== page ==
In Francis the Pope is nowhere, Jorge Bergoglio is everywhere. If he thought that being photographed with a red nose – symbolic of a clown – would help his popularity, he would do it (oh, wait!). It is not clear, then, why he should be allowed to make such a clown of himself, but others should not point out to what kind of clown we have as a Pope. If you refuse to be blind in front of the heresy, you must also refuse to be blind in front of the tomfoolery, and the continuous scandal given not only by questionable statements, but by the relentless quest for a stage so typical of this man.

To think that this man, so obsessed with his own glorification, so astonishingly vain as to see the very Papacy exclusively through the lens of his own mass approval, should be believed “humble” by the world is, in fact, another demonstration Christ is giving us of how stupid the world is, and how foolish it is to follow it.

“Enjoy” (so to speak) the red nose. It's not photoshopped. It's not leaked. It's not a slip of the tongue. Open your eyes, look at it long and hard. This is how he wants to be seen by the stupid world, so that the stupid world may recognise his own.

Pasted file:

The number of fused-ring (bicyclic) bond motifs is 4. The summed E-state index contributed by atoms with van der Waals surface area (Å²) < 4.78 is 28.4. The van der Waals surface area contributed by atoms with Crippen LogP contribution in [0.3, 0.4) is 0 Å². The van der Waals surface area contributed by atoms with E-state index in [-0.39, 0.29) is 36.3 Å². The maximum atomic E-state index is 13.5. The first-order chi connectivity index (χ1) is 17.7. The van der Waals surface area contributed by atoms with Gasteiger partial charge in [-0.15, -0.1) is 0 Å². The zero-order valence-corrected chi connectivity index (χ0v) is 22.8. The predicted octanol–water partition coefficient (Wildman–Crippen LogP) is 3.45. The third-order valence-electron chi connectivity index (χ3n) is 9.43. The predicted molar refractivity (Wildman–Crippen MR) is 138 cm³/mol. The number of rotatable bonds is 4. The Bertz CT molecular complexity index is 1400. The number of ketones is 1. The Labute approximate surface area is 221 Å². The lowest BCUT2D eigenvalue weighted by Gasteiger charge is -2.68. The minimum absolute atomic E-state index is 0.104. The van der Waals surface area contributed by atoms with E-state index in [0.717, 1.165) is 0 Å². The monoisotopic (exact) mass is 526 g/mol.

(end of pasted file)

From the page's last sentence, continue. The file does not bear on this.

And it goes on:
This is the Papacy of the XXI century. This is what Francis is doing to the Papacy.

Mundabor

Posted on March 21, 2014, in Catholicism, Conservative Catholicism, Traditional Catholicism and tagged , . Bookmark the permalink. 5 Comments.

  1. Ahem…we must not forget JPII donning Bono’s sunglasses!

  2. I came across this in Fr. Chad Ripperger’s book The Binding Force of Tradition: “As man ought to obey an inferior power in only those things which are not repugnant to a superior power, so also man ought to conform himself to the primary rule according to his mode. Man ought to conform himself to the secondary rule in those things which are not discordant from the primary rule. That in which it is discordant is no longer a rule and because of this he ought not assent to a prelate preaching contrary to the faith since it is discordant with the primary rule.” (St. Thomas Aquinas Commentary on Peter Lombard’s Sentences, III Sent., d. 25, q. 2, a. 1d, ad 3). In other words, “We ought to obey God rather than men.” This is a key quote for justifying (respectful) criticism of Pope Francis when he speaks rubbish. Fr. Ripperger notes that the “Infallibility” entry in the old Catholic Encyclopedia mentions the cases of Martin I, Honorius I, and Nicolaus I, all of whom embraced error or heresy. Grown-up Catholics need to come to terms with the sad reality of papal error.

    • And think that the above mentioned gentlemen have always been coherent, and have never had to invent outlandish doctrines to justify their behaviour.
      M